Thursday

7th Jul 2022

Greece and Germany trade bitter words over bailout

  • Tsipras (c) has vowed not to compromise (Photo: consilium.europa.eu)

Greece and Germany are entering an increasingly bitter war of words on whether Athens needs to extend its bailout programme as Friday's deadline for a deal edges closer.

Greek PM Alexis Tsipras told parliament on Tuesday (17 February) that he was working towards a deal with the eurozone but would not compromise.

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  • Wolfgang Schaeuble has been showing his irritation publicly (Photo: EPP)

The standoff has seen both sides break the unwritten rules of EU meetings and diplomacy - either by leaking documents as negotiations are ongoing or actively briefing against one another in press conferences afterwards.

Tsipras took the highly unusual move of singling out Wolfgang Schaeuble and accusing the German finance minister of having "lost his cool" on Greece.

The speech came after Monday's Eurogroup broke up in disarray after Greek officials leaked a paper meant to be signed by the Greek finance minister Yanis Varoufakis - the paper was soon all over Twitter.

Greece immediately rejected its uncompromising wording on continuing the same bailout programme.

Varoufakis later told press that the ill-fated paper had been handed to him by Eurogroup chief Jeroen Dijsselbloem just minutes before the meeting.

It replaced a more emolliently-worded paper by the European Commission that Varoufakis found "splendid" and would have signed.

Tsipras backed Varoufakis' account of the event in Tuesday’s speech and called the Eurogroup paper "provocative" and said it showed that "certain circles" in the eurozone - an apparent reference to Germany - wanted to undermine the Greek government.

The Greek PM pledged to hold firm on election promises and announced the reversal of some structural reforms. He also appeared to attempt to raise this EU leader level noting that a solution to the impasse would not come from technocrats but from "elected political leaders".

His German counterpart Angela Merkel has so far been relatively quiet on the issue, noting only that the meeting between her and Tsipras at last week's summit had been "friendly".

But the rhetoric has reached a different level when it comes to Wolfgang Schaeuble.

The German finance minister told German radio on Monday that he suspected the Greek government was indulging in a "poker game" noting that the won the election after a very "unusual election campaign".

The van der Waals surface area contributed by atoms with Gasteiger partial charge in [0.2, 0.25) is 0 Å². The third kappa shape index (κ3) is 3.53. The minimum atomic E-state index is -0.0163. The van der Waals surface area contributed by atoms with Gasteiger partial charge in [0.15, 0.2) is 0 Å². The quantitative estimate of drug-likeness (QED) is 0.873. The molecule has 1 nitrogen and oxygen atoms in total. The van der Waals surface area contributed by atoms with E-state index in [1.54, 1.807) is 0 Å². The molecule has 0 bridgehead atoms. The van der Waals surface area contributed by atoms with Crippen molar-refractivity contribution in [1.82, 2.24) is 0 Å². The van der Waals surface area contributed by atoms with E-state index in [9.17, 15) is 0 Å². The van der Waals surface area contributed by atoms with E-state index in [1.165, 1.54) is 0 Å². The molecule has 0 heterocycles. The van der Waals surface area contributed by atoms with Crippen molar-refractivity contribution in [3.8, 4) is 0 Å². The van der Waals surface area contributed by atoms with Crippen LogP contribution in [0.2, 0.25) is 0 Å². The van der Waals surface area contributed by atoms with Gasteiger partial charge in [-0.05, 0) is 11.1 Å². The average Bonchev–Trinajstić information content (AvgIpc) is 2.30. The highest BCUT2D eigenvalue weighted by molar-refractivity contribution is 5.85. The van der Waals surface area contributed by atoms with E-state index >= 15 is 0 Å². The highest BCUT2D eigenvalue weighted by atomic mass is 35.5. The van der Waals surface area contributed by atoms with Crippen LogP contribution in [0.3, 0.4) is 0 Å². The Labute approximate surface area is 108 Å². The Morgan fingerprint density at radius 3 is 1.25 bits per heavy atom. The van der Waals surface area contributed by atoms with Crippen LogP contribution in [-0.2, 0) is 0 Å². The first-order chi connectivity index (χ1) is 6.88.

"It's very easy to tell people that others are at fault and others must pay," he said adding that he felt sorry for Greeks as they had elected an "irresponsible" government.

On Tuesday, briefing press after a meeting of EU finance ministers, he reported directly on an exchange about Greek plans to raise the minimum wage to €750 a month.

He noted that one of the his colleagues explained to Varoufakis, "to show that it is not just about respecting Greek voters", how low the minimum wage and social benefits payments in their country was.

Varoufakis, according to Schaueble, answered "it might be the case that it is possible to live on such low payments in your country, but not in Greece".

Schaueble said it was an example of why the Eurogroup was "completely unanimous" on Greece.

His testy appearances on Greece comes after a report in the Frankfurter Allgemeine Zeitung late last week drew attention to a cartoon in the official newspaper of Tsipras' political party Syriza which depicted the German finance minister in a Wehrmacht uniform saying: "We insist on the soap from your fat. We’re willing to discuss the compost from your ashes.”

Tsipras, for his part, said the sketch did not represent the government’s views.

The Eurogroup has given Greece until Friday to request an extension of its bailout programme, which runs out next week on 28 February.

Athens is making the case that the rest of the eurozone cannot ignore that Greeks have voted in a government that promised to end austerity.

Greece caves in, Germany plays hardball

The Greek government on Thursday submitted a request to extend the current bailout programme by six months, but Germany rejected the demand on the eve of a meeting of eurozone finance ministers.

Rising prices expose lack of coherent EU response

The increasingly sharp debate over the rising cost of living exploded in European Parliament, with lawmakers from all stripes, liberal, left, green and conservative, calling on the EU to act.

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